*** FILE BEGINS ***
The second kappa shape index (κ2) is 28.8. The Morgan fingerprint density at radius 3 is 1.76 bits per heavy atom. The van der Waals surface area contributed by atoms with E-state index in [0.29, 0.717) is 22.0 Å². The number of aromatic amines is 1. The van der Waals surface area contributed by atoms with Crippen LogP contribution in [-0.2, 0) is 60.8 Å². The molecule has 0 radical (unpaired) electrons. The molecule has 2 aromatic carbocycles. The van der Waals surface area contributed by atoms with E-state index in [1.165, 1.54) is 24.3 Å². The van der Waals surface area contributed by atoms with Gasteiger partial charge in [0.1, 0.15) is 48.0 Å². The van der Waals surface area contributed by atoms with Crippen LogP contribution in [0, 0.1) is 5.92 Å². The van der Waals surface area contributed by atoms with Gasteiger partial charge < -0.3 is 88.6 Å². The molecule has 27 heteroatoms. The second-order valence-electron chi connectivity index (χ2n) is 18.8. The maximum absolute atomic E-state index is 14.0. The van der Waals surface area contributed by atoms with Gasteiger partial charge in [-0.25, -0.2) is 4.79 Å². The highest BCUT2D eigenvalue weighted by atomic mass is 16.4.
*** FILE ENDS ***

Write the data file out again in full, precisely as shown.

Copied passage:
The second kappa shape index (κ2) is 28.8. The Morgan fingerprint density at radius 3 is 1.76 bits per heavy atom. The van der Waals surface area contributed by atoms with E-state index in [0.29, 0.717) is 22.0 Å². The number of aromatic amines is 1. The van der Waals surface area contributed by atoms with Crippen LogP contribution in [-0.2, 0) is 60.8 Å². The molecule has 0 radical (unpaired) electrons. The molecule has 2 aromatic carbocycles. The van der Waals surface area contributed by atoms with E-state index in [1.165, 1.54) is 24.3 Å². The van der Waals surface area contributed by atoms with Gasteiger partial charge in [0.1, 0.15) is 48.0 Å². The van der Waals surface area contributed by atoms with Crippen LogP contribution in [0, 0.1) is 5.92 Å². The van der Waals surface area contributed by atoms with Gasteiger partial charge < -0.3 is 88.6 Å². The molecule has 27 heteroatoms. The second-order valence-electron chi connectivity index (χ2n) is 18.8. The maximum absolute atomic E-state index is 14.0. The van der Waals surface area contributed by atoms with Gasteiger partial charge in [-0.25, -0.2) is 4.79 Å². The highest BCUT2D eigenvalue weighted by atomic mass is 16.4.